History Lesson: UCF (or Sept. 26)

If we're being totally honest, there's not much history between South Carolina and Central Florida. 

The Gamecocks are 4-0 all-time against the Knights, having beaten them in 1996 and 1997, as well as in Steve Spurrier's first game in Columbia in 2005 and in a 2013 matchup that featured two of the best teams in the schools' respective histories. 

So instead of rehashing games that are pretty familiar to most Gamecock fans, here's a look at three Gamecock wins that took place on Sept. 26, when South Carolina holds an overall 3-6-2 record. 

"All Praise To Erksine's Gallant Fight!"

1925 marked a new era in South Carolina football as Branch Bocock took over as the head coach of the Gamecocks. South Carolina was coming off its best season in 21 years, having gone 7-3 in Sol Metzger's final year at the helm. The Gamecocks opened the 1925 campaign at home against Erksine, as they would every year from 1921 to 1930. South Carolina had outscored the Seceders 97-0 in the previous three seasons combined.

Once again, the Gamecocks would not be tested by Erskine. After a scoreless first quarter, South Carolina ran up a 33-0 victory to give Bocock his first win as head coach. Quarterback Jack Wright scored two rushing touchdowns on the day and South Carolina stymied the Erskine offense, as the Seceders did not pick up a single first down. The local writer did note that South Carolina's large bench allowed it to substitute more freely and that Erskine's spirits never broke, despite such a lopsided score. He ended his game report with the sentiment, "All praise to Erskine's gallant fight!"

The Gamecocks would go on to enjoy great success in 1925 behind one of the toughest defenses in South Carolina history. Opponents scored just 27 points against the Gamecocks, the fewest ever allowed by a South Carolina team that played at least 10 games. The Gamecocks blanked Clemson 33-0 for the team's second consecutive shutout win over the Tigers and finished with a 7-3 overall record in Bocock's first year at the helm. Only four other coaches in Gamecock history (Warren Giese, Jim Carlen, Brad Scott and Steve Spurrier) have ever won seven games in their first season at South Carolina.

Spoiling Wade's Debut

South Carolina had won six games in three consecutive seasons under head coach Billy Laval as the 1931 campaign kicked off. The Gamecocks' first test of the year would be in Columbia against the Duke Blue Devils, who had recently shocked the college football world by hiring former Alabama head coach Wallace Wade. The 39-year old had led the Crimson Tide to three national championships, including a title in 1931, before coming to Duke.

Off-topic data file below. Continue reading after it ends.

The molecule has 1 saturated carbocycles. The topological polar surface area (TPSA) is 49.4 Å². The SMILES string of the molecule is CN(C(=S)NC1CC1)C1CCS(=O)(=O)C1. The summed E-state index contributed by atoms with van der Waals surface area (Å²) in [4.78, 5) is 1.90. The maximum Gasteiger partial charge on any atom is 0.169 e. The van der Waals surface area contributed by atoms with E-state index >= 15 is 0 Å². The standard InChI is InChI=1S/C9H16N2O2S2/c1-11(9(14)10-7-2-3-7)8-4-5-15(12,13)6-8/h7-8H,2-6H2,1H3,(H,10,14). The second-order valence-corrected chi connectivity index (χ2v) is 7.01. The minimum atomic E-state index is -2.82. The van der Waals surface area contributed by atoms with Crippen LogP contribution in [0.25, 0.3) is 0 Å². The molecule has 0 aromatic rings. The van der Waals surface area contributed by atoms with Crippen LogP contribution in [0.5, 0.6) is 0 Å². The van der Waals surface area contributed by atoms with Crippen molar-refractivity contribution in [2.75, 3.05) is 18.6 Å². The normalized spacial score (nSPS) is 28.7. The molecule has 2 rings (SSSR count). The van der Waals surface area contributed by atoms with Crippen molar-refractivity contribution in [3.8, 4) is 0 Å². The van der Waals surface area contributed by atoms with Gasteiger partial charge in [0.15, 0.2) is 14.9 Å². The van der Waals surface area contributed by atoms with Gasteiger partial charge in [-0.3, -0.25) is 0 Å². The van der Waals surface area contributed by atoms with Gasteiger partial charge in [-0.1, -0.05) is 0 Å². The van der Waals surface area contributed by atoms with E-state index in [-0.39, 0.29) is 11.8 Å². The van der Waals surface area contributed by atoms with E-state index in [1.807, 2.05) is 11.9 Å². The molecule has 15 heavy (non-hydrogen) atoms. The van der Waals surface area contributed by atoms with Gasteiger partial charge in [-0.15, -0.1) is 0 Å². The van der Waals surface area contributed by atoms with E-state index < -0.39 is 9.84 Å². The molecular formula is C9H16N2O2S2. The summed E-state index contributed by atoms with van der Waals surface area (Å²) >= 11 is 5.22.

Wade never lost a season opener in eight years at Alabama, but his Blue Devils could not stop Gamecock sophomore Earl Clary. The Gaffney native scored South Carolina's lone touchdown in the second quarter as the Gamecocks defeated Duke 7-0 to hand Wallace Wade his first loss as a coach since 1929. The contest was attended by 12,000 fans, the largest crowd to ever see a non-Carolina vs. Clemson football game in the state's history. 

After the win over the Blue Devils, South Carolina dropped road contests against Georgia Tech and LSU. However, the Gamecocks blanked Clemson 21-0 for Laval's first win over the Tigers and South Carolina's first victory in the rivalry since 1926. The Gamecocks ended the year with a 5-4-1 record. Laval had winning records in all seven seasons as head coach and his seven consecutive years of +.500 football has only been tied once in Gamecock history, by Steve Spurrier. 

Purple Punishment

South Carolina entered the 1959 season in unfamiliar territory. For the first time in program history, the Gamecocks began the year ranked in the AP Poll. Following back-to-back 7-3 campaigns, South Carolina began the '59 season at #14 in the nation and defeated Duke 8-0 in the opener. The Gamecocks slipped to #20 after the win and prepared for the Purples of Furman. 

Behind a bruising ground game that netted 313 yards, South Carolina pummeled Furman 30-0 in front of a crowd of roughly 14,000. Gamecock fullback Phil Lavoie scored two touchdowns and quarterback Steve Satterfield added a rushing and passing score as the Gamecocks routed the Purples for their 10th consecutive victory in the series. Furman was hurt by multiple dropped passes, as quarterback Billy Baker finished 9-for-20 for 100 yards passing. 

The Gamecocks knocked off 13th-ranked Georgia the following week to climb to No. 11 in the polls, their highest ranking ever. However, an upset loss to unranked North Carolina in Chapel Hill sent the Gamecocks tumbling out of the rankings. South Carolina finished the season 6-4 and would not return to the national polls for 11 years.